When I looked at my loved one, I saw the loved one had gone, I didn’t know where, but it didn’t feel awful. What was awful was seeing some-thing plugged into the life-support machine that is modernity, existence for its own sake; modernity disallows existence its right to pass into the next stage both willingly and in a contently manner, modernity clings to life as if it always belonged solely to modernity itself. I saw blood, gasping, unconsciousness, entropy, croaking, struggling and mortality all within a single moment, and yet I saw nothing of the vitalism which had once possessed them, for such a vitalism would have nothing to do with such modernistic and civilizational ignorance of cosmic reality.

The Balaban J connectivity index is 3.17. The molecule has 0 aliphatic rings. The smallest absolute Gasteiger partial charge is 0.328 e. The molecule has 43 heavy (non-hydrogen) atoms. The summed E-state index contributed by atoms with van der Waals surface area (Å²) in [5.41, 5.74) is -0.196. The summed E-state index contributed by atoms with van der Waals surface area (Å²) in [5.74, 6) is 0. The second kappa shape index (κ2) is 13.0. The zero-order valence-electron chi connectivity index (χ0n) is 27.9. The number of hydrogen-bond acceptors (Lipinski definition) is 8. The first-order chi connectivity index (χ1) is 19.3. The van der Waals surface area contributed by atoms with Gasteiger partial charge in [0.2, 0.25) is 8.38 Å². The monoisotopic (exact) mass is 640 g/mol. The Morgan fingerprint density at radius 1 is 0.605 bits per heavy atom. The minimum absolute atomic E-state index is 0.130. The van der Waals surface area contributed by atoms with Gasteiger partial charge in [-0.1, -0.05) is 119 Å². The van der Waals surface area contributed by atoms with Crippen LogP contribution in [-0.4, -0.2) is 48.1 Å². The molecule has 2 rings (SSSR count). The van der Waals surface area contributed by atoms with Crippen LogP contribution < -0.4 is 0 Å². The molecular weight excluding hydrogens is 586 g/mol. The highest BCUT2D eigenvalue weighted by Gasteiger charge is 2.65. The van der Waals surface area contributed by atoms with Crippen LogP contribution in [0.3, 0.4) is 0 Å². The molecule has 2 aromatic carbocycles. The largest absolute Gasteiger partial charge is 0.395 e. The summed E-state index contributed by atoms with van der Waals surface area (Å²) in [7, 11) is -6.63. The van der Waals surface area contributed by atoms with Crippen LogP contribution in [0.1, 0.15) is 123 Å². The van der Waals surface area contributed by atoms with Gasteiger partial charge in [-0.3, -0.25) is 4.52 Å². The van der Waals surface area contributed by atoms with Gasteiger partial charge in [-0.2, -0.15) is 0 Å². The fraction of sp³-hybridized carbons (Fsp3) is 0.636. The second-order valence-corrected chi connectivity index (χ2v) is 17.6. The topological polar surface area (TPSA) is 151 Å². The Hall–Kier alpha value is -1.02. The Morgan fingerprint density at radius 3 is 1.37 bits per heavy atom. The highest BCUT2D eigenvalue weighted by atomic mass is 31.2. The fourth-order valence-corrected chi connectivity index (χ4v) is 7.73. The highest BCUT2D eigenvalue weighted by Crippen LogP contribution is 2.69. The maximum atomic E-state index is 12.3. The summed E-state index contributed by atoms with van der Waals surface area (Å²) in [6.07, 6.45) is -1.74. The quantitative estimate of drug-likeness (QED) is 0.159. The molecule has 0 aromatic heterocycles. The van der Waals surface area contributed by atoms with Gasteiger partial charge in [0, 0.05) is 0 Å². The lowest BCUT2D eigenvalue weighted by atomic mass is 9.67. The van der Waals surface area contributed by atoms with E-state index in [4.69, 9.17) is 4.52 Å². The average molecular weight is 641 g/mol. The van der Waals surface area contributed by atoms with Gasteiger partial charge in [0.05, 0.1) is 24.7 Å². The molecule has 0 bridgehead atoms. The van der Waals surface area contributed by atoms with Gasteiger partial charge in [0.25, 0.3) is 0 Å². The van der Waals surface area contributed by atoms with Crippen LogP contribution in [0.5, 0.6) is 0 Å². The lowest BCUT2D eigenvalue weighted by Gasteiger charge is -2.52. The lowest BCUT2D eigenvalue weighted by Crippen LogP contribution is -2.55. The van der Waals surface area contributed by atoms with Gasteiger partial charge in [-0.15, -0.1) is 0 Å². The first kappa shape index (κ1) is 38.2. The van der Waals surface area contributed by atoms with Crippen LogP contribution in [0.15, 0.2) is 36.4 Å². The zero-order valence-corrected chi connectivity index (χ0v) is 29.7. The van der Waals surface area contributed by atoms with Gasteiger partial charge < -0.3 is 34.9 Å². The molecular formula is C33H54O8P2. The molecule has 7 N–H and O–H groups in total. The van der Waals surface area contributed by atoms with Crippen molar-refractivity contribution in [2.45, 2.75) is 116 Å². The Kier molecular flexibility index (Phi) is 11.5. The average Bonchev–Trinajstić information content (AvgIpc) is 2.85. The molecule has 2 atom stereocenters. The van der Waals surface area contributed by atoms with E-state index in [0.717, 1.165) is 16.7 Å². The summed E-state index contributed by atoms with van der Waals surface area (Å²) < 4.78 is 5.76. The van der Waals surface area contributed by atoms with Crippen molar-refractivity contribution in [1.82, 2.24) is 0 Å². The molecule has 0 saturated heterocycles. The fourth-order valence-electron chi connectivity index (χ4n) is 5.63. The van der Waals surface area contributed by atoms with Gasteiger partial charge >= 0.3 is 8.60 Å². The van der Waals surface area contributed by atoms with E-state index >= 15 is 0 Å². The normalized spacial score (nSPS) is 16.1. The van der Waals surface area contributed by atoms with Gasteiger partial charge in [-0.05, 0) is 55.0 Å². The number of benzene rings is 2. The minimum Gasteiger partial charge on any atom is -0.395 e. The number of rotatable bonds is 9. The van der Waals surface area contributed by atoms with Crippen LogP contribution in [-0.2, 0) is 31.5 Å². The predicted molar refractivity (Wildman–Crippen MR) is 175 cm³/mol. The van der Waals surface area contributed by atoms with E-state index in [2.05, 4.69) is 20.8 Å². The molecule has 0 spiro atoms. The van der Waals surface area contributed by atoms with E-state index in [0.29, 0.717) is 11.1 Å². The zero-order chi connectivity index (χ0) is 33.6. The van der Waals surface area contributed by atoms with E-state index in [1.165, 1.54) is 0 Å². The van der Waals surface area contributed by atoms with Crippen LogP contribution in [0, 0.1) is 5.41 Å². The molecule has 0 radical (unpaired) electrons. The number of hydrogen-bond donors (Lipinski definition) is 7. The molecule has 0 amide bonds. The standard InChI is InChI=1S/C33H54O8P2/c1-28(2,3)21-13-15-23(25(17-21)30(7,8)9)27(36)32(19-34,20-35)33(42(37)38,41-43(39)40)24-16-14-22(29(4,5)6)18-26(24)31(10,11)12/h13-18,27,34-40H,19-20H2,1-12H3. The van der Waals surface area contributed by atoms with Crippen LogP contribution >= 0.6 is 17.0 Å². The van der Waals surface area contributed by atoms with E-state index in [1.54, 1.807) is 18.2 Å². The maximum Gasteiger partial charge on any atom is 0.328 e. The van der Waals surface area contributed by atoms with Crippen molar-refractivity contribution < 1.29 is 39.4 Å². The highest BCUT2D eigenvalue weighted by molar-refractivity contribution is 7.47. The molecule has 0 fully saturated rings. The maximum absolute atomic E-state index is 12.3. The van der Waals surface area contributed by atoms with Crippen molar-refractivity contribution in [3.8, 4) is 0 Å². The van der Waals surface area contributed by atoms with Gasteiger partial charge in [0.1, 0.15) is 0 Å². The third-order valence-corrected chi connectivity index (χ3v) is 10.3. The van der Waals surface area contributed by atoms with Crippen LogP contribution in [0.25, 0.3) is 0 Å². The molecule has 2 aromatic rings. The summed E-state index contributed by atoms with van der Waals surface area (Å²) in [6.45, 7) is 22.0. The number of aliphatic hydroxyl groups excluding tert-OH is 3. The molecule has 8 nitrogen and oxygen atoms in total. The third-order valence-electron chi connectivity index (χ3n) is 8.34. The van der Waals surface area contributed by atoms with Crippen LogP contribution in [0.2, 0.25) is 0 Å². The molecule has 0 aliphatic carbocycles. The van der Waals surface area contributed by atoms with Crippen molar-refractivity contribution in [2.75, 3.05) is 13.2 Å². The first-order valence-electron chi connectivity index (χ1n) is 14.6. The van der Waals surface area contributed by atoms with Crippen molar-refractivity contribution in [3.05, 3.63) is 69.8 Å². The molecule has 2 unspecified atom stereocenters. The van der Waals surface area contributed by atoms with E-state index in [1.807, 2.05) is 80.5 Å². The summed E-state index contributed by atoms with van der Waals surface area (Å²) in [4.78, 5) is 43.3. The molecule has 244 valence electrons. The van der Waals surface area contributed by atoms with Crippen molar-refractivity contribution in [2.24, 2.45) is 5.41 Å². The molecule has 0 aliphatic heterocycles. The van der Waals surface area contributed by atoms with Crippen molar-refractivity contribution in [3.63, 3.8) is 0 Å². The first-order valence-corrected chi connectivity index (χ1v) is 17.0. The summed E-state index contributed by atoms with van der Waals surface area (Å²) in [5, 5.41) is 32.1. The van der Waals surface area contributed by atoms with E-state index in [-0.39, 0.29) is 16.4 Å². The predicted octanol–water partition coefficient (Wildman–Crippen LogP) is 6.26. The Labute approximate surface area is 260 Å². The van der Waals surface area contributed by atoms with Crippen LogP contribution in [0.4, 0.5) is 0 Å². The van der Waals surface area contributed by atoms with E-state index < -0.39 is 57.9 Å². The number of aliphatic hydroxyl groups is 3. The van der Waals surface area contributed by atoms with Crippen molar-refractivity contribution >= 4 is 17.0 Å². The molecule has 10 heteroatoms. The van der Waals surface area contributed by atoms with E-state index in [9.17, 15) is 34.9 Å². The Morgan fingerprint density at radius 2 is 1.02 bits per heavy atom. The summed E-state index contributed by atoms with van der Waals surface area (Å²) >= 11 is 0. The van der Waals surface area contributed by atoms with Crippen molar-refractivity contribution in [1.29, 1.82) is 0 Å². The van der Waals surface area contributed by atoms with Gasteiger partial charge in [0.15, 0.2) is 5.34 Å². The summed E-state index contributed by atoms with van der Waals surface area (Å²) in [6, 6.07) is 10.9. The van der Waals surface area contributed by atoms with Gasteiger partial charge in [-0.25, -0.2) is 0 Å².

And yet, what can one think when they find themselves within such an event in time? Modern man would bleat, pray, whine, ignore, repress, suppress, suffocate and reason everything in front of him, he would make a leap of faith towards the idea that modernity would eventually save him from such a fate, even if his might be more pleasant. But what if one sits and looks and senses. What if one takes their time, accepts the reality, acknowledges this as part of the cycle, as part of the river, and goes about their day with that in mind? I’m not saying do not feel or mourn, I’m not saying ignore the event that is death; I am saying that the way in which one understands and reacts to death will ultimately affect how they react and enact their life; if death is denied, then life is too.
‘Everything you’re currently experiencing will die’ is another way of saying that ‘everything you’re currently experiencing is still here’, enjoy it, partake in it, and experience it with everything you’ve got.